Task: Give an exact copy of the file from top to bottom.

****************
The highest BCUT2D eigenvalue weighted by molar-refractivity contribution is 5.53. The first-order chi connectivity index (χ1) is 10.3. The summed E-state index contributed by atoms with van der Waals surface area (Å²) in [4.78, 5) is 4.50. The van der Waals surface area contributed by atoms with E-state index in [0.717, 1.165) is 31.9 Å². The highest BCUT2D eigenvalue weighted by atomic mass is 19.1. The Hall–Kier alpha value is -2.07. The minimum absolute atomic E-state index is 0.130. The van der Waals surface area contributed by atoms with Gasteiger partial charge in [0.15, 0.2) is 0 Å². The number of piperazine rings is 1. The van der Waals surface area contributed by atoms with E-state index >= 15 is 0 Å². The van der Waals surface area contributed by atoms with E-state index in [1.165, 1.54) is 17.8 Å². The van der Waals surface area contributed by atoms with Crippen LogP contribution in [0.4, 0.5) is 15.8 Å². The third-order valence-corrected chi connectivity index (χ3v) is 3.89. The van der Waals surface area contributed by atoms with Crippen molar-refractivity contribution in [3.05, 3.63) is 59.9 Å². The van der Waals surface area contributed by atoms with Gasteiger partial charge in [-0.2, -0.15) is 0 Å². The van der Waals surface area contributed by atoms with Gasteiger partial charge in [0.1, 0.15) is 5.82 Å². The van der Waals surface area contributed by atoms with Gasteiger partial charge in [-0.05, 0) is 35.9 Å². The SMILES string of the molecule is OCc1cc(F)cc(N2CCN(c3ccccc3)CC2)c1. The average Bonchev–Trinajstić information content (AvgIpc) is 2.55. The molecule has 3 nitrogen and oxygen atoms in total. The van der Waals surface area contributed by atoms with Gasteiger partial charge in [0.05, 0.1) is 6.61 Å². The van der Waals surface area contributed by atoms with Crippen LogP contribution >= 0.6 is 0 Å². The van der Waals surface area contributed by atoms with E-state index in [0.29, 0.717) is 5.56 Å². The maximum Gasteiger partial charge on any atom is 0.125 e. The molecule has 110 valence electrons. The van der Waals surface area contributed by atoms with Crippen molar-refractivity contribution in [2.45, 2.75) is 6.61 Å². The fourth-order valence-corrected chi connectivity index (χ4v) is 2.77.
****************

The highest BCUT2D eigenvalue weighted by molar-refractivity contribution is 5.53. The first-order chi connectivity index (χ1) is 10.3. The summed E-state index contributed by atoms with van der Waals surface area (Å²) in [4.78, 5) is 4.50. The van der Waals surface area contributed by atoms with E-state index in [0.717, 1.165) is 31.9 Å². The highest BCUT2D eigenvalue weighted by atomic mass is 19.1. The Hall–Kier alpha value is -2.07. The minimum absolute atomic E-state index is 0.130. The van der Waals surface area contributed by atoms with Gasteiger partial charge in [0.15, 0.2) is 0 Å². The number of piperazine rings is 1. The van der Waals surface area contributed by atoms with E-state index >= 15 is 0 Å². The van der Waals surface area contributed by atoms with E-state index in [1.165, 1.54) is 17.8 Å². The van der Waals surface area contributed by atoms with Crippen LogP contribution in [0.4, 0.5) is 15.8 Å². The third-order valence-corrected chi connectivity index (χ3v) is 3.89. The van der Waals surface area contributed by atoms with Crippen molar-refractivity contribution in [3.05, 3.63) is 59.9 Å². The van der Waals surface area contributed by atoms with Gasteiger partial charge in [-0.2, -0.15) is 0 Å². The van der Waals surface area contributed by atoms with Gasteiger partial charge in [0.1, 0.15) is 5.82 Å². The van der Waals surface area contributed by atoms with Gasteiger partial charge in [-0.05, 0) is 35.9 Å². The SMILES string of the molecule is OCc1cc(F)cc(N2CCN(c3ccccc3)CC2)c1. The average Bonchev–Trinajstić information content (AvgIpc) is 2.55. The molecule has 3 nitrogen and oxygen atoms in total. The van der Waals surface area contributed by atoms with Gasteiger partial charge in [0.05, 0.1) is 6.61 Å². The van der Waals surface area contributed by atoms with Crippen LogP contribution >= 0.6 is 0 Å². The van der Waals surface area contributed by atoms with E-state index in [0.29, 0.717) is 5.56 Å². The maximum Gasteiger partial charge on any atom is 0.125 e. The molecule has 110 valence electrons. The van der Waals surface area contributed by atoms with Crippen molar-refractivity contribution in [2.45, 2.75) is 6.61 Å². The fourth-order valence-corrected chi connectivity index (χ4v) is 2.77.